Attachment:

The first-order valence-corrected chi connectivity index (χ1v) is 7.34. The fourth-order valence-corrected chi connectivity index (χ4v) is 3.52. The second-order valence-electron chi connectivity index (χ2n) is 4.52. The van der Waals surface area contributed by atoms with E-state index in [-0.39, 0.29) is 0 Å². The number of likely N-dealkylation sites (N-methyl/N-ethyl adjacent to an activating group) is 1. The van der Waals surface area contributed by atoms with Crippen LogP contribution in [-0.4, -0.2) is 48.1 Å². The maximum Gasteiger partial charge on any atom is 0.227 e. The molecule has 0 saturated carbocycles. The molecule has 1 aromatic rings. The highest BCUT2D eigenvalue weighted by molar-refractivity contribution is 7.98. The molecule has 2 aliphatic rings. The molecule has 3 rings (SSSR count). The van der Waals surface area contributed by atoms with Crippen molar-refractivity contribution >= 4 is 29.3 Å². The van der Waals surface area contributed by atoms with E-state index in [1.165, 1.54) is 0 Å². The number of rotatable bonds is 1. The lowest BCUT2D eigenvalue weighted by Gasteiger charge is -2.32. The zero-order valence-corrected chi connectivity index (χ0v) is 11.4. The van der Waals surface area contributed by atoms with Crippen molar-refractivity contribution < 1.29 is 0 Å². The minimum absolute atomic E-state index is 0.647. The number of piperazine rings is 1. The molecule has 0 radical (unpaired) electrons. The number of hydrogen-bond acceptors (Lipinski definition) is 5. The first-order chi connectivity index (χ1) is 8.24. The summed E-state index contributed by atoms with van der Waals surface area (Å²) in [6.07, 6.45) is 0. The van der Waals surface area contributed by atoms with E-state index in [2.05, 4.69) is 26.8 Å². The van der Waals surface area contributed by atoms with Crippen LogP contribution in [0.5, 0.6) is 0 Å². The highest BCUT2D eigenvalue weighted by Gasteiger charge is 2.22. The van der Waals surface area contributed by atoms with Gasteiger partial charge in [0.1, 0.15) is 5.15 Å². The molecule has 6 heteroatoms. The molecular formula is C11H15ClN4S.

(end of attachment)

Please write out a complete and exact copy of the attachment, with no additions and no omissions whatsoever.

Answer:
The first-order valence-corrected chi connectivity index (χ1v) is 7.34. The fourth-order valence-corrected chi connectivity index (χ4v) is 3.52. The second-order valence-electron chi connectivity index (χ2n) is 4.52. The van der Waals surface area contributed by atoms with E-state index in [-0.39, 0.29) is 0 Å². The number of likely N-dealkylation sites (N-methyl/N-ethyl adjacent to an activating group) is 1. The van der Waals surface area contributed by atoms with Crippen LogP contribution in [-0.4, -0.2) is 48.1 Å². The maximum Gasteiger partial charge on any atom is 0.227 e. The molecule has 0 saturated carbocycles. The molecule has 1 aromatic rings. The highest BCUT2D eigenvalue weighted by molar-refractivity contribution is 7.98. The molecule has 2 aliphatic rings. The molecule has 3 rings (SSSR count). The van der Waals surface area contributed by atoms with Crippen molar-refractivity contribution >= 4 is 29.3 Å². The van der Waals surface area contributed by atoms with E-state index in [1.165, 1.54) is 0 Å². The number of rotatable bonds is 1. The lowest BCUT2D eigenvalue weighted by Gasteiger charge is -2.32. The zero-order valence-corrected chi connectivity index (χ0v) is 11.4. The van der Waals surface area contributed by atoms with Crippen molar-refractivity contribution < 1.29 is 0 Å². The minimum absolute atomic E-state index is 0.647. The number of piperazine rings is 1. The molecule has 0 radical (unpaired) electrons. The number of hydrogen-bond acceptors (Lipinski definition) is 5. The first-order chi connectivity index (χ1) is 8.24. The summed E-state index contributed by atoms with van der Waals surface area (Å²) in [6.07, 6.45) is 0. The van der Waals surface area contributed by atoms with E-state index in [2.05, 4.69) is 26.8 Å². The van der Waals surface area contributed by atoms with Crippen LogP contribution in [0.5, 0.6) is 0 Å². The highest BCUT2D eigenvalue weighted by Gasteiger charge is 2.22. The van der Waals surface area contributed by atoms with Gasteiger partial charge in [0.1, 0.15) is 5.15 Å². The molecule has 6 heteroatoms. The molecular formula is C11H15ClN4S.